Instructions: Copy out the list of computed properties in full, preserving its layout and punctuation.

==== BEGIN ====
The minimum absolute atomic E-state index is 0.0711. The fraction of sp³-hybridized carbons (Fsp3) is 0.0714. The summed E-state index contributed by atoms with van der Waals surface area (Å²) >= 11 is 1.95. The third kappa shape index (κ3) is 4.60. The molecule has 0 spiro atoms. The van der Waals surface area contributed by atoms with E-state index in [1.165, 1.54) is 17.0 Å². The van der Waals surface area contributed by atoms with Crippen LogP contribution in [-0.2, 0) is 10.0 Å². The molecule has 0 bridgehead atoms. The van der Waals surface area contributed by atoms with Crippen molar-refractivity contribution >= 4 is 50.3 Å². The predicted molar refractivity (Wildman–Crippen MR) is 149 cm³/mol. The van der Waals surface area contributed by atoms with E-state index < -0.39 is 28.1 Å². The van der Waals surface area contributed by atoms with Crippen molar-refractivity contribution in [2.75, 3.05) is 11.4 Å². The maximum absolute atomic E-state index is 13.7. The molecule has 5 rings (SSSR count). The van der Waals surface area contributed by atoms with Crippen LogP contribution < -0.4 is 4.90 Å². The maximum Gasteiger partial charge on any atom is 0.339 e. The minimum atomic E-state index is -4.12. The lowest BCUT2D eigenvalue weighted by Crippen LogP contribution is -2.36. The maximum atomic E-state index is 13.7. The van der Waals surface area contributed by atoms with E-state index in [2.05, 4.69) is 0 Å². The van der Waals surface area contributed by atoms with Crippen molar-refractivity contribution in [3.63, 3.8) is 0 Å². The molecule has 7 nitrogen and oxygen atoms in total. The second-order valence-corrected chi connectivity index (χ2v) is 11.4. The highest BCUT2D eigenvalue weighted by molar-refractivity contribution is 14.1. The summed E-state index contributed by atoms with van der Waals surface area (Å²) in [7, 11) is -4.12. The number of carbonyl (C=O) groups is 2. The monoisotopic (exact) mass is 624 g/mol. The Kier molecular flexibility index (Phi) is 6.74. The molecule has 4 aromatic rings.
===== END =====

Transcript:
The minimum absolute atomic E-state index is 0.0711. The fraction of sp³-hybridized carbons (Fsp3) is 0.0714. The summed E-state index contributed by atoms with van der Waals surface area (Å²) >= 11 is 1.95. The third kappa shape index (κ3) is 4.60. The molecule has 0 spiro atoms. The van der Waals surface area contributed by atoms with E-state index in [1.165, 1.54) is 17.0 Å². The van der Waals surface area contributed by atoms with Crippen LogP contribution in [-0.2, 0) is 10.0 Å². The molecule has 0 bridgehead atoms. The van der Waals surface area contributed by atoms with Crippen molar-refractivity contribution >= 4 is 50.3 Å². The predicted molar refractivity (Wildman–Crippen MR) is 149 cm³/mol. The van der Waals surface area contributed by atoms with E-state index < -0.39 is 28.1 Å². The van der Waals surface area contributed by atoms with Crippen molar-refractivity contribution in [2.75, 3.05) is 11.4 Å². The maximum absolute atomic E-state index is 13.7. The molecule has 5 rings (SSSR count). The van der Waals surface area contributed by atoms with Crippen LogP contribution < -0.4 is 4.90 Å². The maximum Gasteiger partial charge on any atom is 0.339 e. The minimum atomic E-state index is -4.12. The lowest BCUT2D eigenvalue weighted by Crippen LogP contribution is -2.36. The maximum atomic E-state index is 13.7. The van der Waals surface area contributed by atoms with E-state index in [2.05, 4.69) is 0 Å². The van der Waals surface area contributed by atoms with Crippen molar-refractivity contribution in [3.63, 3.8) is 0 Å². The molecule has 7 nitrogen and oxygen atoms in total. The second-order valence-corrected chi connectivity index (χ2v) is 11.4. The highest BCUT2D eigenvalue weighted by molar-refractivity contribution is 14.1. The summed E-state index contributed by atoms with van der Waals surface area (Å²) in [7, 11) is -4.12. The number of carbonyl (C=O) groups is 2. The monoisotopic (exact) mass is 624 g/mol. The Kier molecular flexibility index (Phi) is 6.74. The molecule has 4 aromatic rings.